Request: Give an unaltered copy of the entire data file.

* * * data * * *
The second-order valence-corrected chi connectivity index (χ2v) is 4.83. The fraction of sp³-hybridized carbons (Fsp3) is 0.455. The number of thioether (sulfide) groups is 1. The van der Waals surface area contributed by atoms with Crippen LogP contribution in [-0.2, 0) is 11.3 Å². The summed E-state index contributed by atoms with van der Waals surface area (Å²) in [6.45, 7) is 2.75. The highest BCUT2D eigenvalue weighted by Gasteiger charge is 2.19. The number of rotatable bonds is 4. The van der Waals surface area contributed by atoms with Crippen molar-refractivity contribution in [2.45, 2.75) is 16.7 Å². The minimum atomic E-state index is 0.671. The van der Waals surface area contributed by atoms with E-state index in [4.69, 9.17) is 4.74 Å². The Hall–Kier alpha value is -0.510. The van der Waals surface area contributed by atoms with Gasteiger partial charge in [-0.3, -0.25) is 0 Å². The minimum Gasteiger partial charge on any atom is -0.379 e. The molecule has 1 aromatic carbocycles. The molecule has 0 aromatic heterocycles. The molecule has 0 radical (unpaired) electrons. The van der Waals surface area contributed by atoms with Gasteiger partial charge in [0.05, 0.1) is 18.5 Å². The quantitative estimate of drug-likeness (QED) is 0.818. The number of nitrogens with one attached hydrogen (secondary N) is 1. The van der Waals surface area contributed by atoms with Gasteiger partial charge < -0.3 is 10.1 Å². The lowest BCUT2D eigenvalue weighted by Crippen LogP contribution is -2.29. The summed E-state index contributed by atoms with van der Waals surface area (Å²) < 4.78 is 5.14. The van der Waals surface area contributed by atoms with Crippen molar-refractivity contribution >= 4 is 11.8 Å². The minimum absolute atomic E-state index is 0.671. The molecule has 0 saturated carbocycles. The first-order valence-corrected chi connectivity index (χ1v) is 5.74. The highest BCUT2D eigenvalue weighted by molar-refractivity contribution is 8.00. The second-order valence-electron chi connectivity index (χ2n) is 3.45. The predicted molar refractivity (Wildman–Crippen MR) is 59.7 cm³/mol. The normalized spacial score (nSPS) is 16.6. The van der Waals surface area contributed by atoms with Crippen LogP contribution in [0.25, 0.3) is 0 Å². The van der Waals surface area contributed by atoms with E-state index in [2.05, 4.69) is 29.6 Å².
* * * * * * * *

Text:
The second-order valence-corrected chi connectivity index (χ2v) is 4.83. The fraction of sp³-hybridized carbons (Fsp3) is 0.455. The number of thioether (sulfide) groups is 1. The van der Waals surface area contributed by atoms with Crippen LogP contribution in [-0.2, 0) is 11.3 Å². The summed E-state index contributed by atoms with van der Waals surface area (Å²) in [6.45, 7) is 2.75. The highest BCUT2D eigenvalue weighted by Gasteiger charge is 2.19. The number of rotatable bonds is 4. The van der Waals surface area contributed by atoms with Crippen molar-refractivity contribution in [2.45, 2.75) is 16.7 Å². The minimum atomic E-state index is 0.671. The van der Waals surface area contributed by atoms with E-state index in [4.69, 9.17) is 4.74 Å². The Hall–Kier alpha value is -0.510. The van der Waals surface area contributed by atoms with Gasteiger partial charge in [-0.3, -0.25) is 0 Å². The minimum Gasteiger partial charge on any atom is -0.379 e. The molecule has 1 aromatic carbocycles. The molecule has 0 aromatic heterocycles. The molecule has 0 radical (unpaired) electrons. The van der Waals surface area contributed by atoms with Gasteiger partial charge in [0.05, 0.1) is 18.5 Å². The quantitative estimate of drug-likeness (QED) is 0.818. The number of nitrogens with one attached hydrogen (secondary N) is 1. The van der Waals surface area contributed by atoms with Gasteiger partial charge < -0.3 is 10.1 Å². The lowest BCUT2D eigenvalue weighted by Crippen LogP contribution is -2.29. The summed E-state index contributed by atoms with van der Waals surface area (Å²) < 4.78 is 5.14. The van der Waals surface area contributed by atoms with Crippen molar-refractivity contribution >= 4 is 11.8 Å². The minimum absolute atomic E-state index is 0.671. The molecule has 0 saturated carbocycles. The first-order valence-corrected chi connectivity index (χ1v) is 5.74. The highest BCUT2D eigenvalue weighted by molar-refractivity contribution is 8.00. The second-order valence-electron chi connectivity index (χ2n) is 3.45. The predicted molar refractivity (Wildman–Crippen MR) is 59.7 cm³/mol. The normalized spacial score (nSPS) is 16.6. The van der Waals surface area contributed by atoms with Crippen LogP contribution in [0.25, 0.3) is 0 Å². The van der Waals surface area contributed by atoms with E-state index in [2.05, 4.69) is 29.6 Å².